The Little Elixir & OTP Guidebook (Manning)

by Benjamin Tan Wei Hao

The Little Elixir & OTP Guidebook gets you started programming applications with Elixir and OTP. You begin with a quick overview of the Elixir language syntax, along with just enough functional programming to use it effectively. Then, you’ll dive straight into OTP and learn how it helps you build scalable, fault-tolerant and distributed applications through several fun examples.

About the technology

Elixir is an elegant programming language that combines the expressiveness of Ruby with the concurrency and fault-tolerance of Erlang. It makes full use of Erlang?s BEAM VM and OTP library, so you get two decades? worth of maturity and reliability right out of the gate. Elixir?s support for functional programming makes it perfect for modern event-driven applications.

About the book

The Little Elixir & OTP Guidebook gets you started writing applications with Elixir and OTP. You?ll begin with the immediately comfortable Elixir language syntax, along with just enough functional programming to use it effectively. Then, you?ll dive straight into several lighthearted examples that teach you to take advantage of the incredible functionality built into the OTP library.

What’s inside

  • Covers Elixir 1.2 and 1.3
  • Introduction to functional concurrency with actors
  • Experience the awesome power of Erlang and OTP
  • About the reader
  • Written for readers comfortable with a standard programming language like Ruby, Java, or Python. FP experience is helpful but not required.

About the author

Benjamin Tan Wei Hao is a software engineer at Pivotal Labs, Singapore. He is also an author, a speaker, and an early adopter of Elixir.

Don’t forget you can get 35% off the ebook with your forum discount, use code ‘elixirforum’ :023:

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Does anyone know if this book is still relevant for the current versions of Elixir? I have realised that the author has not updated his code base in about 2 years.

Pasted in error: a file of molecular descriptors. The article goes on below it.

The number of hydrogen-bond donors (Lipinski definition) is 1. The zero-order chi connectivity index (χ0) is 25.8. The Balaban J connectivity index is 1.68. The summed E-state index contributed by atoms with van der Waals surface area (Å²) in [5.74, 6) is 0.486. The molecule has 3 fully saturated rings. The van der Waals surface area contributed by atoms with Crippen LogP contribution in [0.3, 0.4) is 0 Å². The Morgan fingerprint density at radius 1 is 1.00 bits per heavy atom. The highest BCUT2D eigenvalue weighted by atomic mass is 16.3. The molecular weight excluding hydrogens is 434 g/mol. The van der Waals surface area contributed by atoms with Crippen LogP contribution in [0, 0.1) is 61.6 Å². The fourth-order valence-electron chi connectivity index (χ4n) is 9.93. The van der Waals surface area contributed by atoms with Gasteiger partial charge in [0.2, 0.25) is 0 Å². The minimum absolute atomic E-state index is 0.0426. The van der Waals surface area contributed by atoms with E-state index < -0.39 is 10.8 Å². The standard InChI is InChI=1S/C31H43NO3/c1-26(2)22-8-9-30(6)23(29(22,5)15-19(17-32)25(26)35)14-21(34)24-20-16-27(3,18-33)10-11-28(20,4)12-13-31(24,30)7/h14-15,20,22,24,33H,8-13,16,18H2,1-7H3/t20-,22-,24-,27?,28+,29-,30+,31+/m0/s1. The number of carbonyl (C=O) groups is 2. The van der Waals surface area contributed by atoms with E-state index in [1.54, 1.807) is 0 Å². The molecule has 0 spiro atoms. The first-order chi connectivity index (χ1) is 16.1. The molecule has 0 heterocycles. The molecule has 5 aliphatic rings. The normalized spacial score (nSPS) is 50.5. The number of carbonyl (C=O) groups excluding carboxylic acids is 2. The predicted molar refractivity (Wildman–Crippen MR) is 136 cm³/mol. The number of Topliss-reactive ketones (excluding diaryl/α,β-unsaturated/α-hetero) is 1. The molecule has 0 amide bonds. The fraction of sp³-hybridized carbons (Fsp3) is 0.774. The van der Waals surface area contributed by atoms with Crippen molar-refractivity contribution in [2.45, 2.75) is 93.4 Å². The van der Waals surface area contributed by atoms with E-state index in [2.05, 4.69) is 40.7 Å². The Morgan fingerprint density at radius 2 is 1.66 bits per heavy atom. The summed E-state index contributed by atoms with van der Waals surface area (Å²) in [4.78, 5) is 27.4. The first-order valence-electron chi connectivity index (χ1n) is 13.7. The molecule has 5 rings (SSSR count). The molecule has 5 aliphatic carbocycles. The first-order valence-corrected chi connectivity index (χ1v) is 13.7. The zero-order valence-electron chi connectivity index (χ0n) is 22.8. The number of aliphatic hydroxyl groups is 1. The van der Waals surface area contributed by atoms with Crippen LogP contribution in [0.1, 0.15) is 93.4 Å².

I have been burnt with Elm… bought a 0.18 book and its incompatible with 0.19 :(.

Can you believe I bought this book back when it was in beta and I still haven’t got around to reading it! :icon_redface:

@bentanweihao is a member here so am pinging him as he’d be the best person to answer your query for you :023:

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One of the first books I read and it’s still very relevant. Otp hasn’t changed much, there are new mechanisms on top of it, but the fundamentals are all still there.


Ohai @drwolfe! Said author here. :D.

I don’t think there are going to be major changes in the code, primarily because I didn’t use anything particularly fancy. So in other words, but Elixir code is pretty basic and I don’t think there should be much changes.

I placed quite a bit of focus on how OTP works under the hood rather than “check out this cool syntactical feature!” (except pattern matching because pattern matching is cool).

Hope this makes sense.


I have sooooo many books that I haven’t gotten around to read yet … Life is hard.


I’m on a mission to read all professionally published Elixir books so I am sure I will get around to it one day Ben! :lol: Sorry it’s taking me so long :icon_redface:


Thanks! I will be purchasing your book.


In my case, the code didn’t work out of the box with the latest Elixir versions if you want to avoid warnings and stick to the latest changes in Elixir. The most important change as far as I can remember is that Supervisor.Spec has been deprecated. There were so many changes, that some of the exercises were never finished, even I tried to port them. So, you have been warned.